A Vermont prison inmate was placed in solitary confinement for drug withdrawal and died for want of adequate medical care, his family alleges in a lawsuit filed Wednesday.
David L. Bissonnette, 38, of Burlington, died on November 22, 2016 of bacterial endocarditis, a heart infection often associated with intravenous drug use, a few hours after an ambulance rushed him from Northwest State Correctional Facility in Swanton to a hospital.
Bissonnette had been arraigned on November 7, 2016, on charges that he failed to appear in court, violated conditions of release and stole a laptop. He could not afford to post $4,000 bail, the suit says, so he was sent to prison. During intake, he revealed to staff that he had been taking buprenorphine, an opioid-addiction medication.
"[O]fficials who assigned Bissonnette to segregation expected Bissonnette to be going through withdrawal (as they would not let him continue to use buprenorphine)," the suit contends.
It continues: "It thus appears that officials from NWSCF addressed the problem they created by stopping buprenorphine by imposing administrative segregation in contravention of their own policies, so they would not be forced to actively supervise someone going through the torment of sudden opioid withdrawal."
Bissonnette repeatedly complained about aching in his chest, shortness of breath and dizziness during the 16 days between his admission to the prison and his death, the suit says.
"I can't breathe," he yelled from his cell on November 16, according to the suit. A medical staffer concluded he was having an anxiety attack, and gave him a book of word search puzzles to distract him.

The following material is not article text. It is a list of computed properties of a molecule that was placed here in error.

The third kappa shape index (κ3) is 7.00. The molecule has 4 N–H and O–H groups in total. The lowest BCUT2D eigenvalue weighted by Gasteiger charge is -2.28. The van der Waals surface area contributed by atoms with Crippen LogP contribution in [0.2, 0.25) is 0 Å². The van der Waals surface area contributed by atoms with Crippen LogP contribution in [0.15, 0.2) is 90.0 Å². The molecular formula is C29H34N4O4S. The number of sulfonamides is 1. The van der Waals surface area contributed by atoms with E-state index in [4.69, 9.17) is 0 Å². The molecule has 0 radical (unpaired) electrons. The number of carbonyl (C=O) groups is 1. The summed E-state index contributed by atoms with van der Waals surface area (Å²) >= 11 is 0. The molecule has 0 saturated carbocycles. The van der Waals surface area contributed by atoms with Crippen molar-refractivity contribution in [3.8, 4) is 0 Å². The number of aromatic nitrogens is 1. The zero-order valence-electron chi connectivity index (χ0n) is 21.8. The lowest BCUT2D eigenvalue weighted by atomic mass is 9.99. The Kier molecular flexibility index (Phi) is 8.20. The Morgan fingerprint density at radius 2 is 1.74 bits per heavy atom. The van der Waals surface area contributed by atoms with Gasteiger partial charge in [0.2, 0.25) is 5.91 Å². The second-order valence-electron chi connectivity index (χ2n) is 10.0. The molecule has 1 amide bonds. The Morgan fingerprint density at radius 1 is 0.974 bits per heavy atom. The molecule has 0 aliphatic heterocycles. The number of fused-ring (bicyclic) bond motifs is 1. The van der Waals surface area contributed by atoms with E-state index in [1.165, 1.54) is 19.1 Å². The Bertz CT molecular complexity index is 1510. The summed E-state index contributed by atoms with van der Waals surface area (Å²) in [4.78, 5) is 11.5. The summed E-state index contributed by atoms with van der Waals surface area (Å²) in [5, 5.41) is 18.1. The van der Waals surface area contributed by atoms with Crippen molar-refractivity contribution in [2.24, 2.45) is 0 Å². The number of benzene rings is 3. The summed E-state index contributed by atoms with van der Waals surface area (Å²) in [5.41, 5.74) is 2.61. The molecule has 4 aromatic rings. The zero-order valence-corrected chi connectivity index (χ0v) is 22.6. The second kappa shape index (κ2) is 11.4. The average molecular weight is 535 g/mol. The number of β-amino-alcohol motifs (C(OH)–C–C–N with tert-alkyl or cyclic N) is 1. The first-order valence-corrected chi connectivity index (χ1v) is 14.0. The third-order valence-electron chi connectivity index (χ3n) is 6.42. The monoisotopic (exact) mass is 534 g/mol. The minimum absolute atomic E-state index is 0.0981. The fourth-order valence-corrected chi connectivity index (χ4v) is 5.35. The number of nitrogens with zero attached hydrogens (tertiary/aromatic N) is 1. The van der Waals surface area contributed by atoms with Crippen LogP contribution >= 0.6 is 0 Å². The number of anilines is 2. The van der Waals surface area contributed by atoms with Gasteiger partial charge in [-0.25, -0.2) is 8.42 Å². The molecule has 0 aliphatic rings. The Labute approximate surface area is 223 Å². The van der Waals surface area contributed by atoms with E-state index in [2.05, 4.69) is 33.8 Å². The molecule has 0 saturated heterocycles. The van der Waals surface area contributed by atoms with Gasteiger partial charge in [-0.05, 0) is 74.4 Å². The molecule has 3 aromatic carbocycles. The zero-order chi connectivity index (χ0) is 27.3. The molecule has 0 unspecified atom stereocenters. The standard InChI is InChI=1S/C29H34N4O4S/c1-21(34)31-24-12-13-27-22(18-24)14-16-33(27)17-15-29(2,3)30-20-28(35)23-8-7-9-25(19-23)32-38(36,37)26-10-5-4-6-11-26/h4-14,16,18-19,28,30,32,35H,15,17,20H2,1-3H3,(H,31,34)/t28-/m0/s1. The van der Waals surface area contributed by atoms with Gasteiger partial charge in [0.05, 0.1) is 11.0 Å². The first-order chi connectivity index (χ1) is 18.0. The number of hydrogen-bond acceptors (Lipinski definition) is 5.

The suit contends that the DOC and its health care contractor, Centurion of Vermont, were negligent in failing to provide adequate care that could have cured the heart infection.
Brattleboro lawyer James Valente filed the civil suit in Vermont Superior Court in Chittenden County on behalf of Bissonnette's 12-year-old daughter and the girl's mother, Christine Sabens. Valente said Bissonnette's death could have been prevented.
He should not have been placed in solitary confinement, which is typically used for disciplinary reasons, Valente said. His medical complaints were essentially dismissed even after health workers detected that he had a heart murmur, according to Valente.
"It appears that every medical symptom that he had, no matter how serious it was on its face, they simply assumed was related to his withdrawal," Valente said.
His life should not have ended the way it did, the lawyer asserted. “He had a kid," he said. "He had a lot of life in front of him."
The suit names numerous corrections employees, including Greg Hale, superintendent of the Northwest State Correctional Facility, and several Centurion employees.
Corrections Commissioner Mike Touchette declined to discuss the lawsuit Wednesday. "Because it's pending litigation it's not something I will be able to comment on,” Touchette said.
Bissonnette was denied buprenorphine because he did not have a prescription, his lawyer said.
In November 2017, Seven Days reported in a cover story that the DOC routinely denied inmates treatment. Still, even then, inmates with prescriptions did typically get up to 90 days of treatment.
Meanwhile, the DOC has since expanded access to treatment. Last year, the legislature passed a law to make buprenorphine available to inmates for as long as they need it. About 640 inmates are currently being medicated for opiate addiction, Touchette said.
The department plans to assess how the program is working, he added.
"We will be issuing [a request for proposals] this coming year that seeks an independent body to do an evaluation of the effectiveness and quality of the department's [medically assisted treatment] program," he said. "We are looking forward to having that report and getting a better understanding of how well we're doing."
The lawsuit, meanwhile, seeks unspecified monetary damages.
Bissonnette's death is not the first to spotlight endocarditis and the opioid epidemic. Seven Days reported in December 2017 that the illness, once rare, was becoming increasingly common because of intravenous drug use.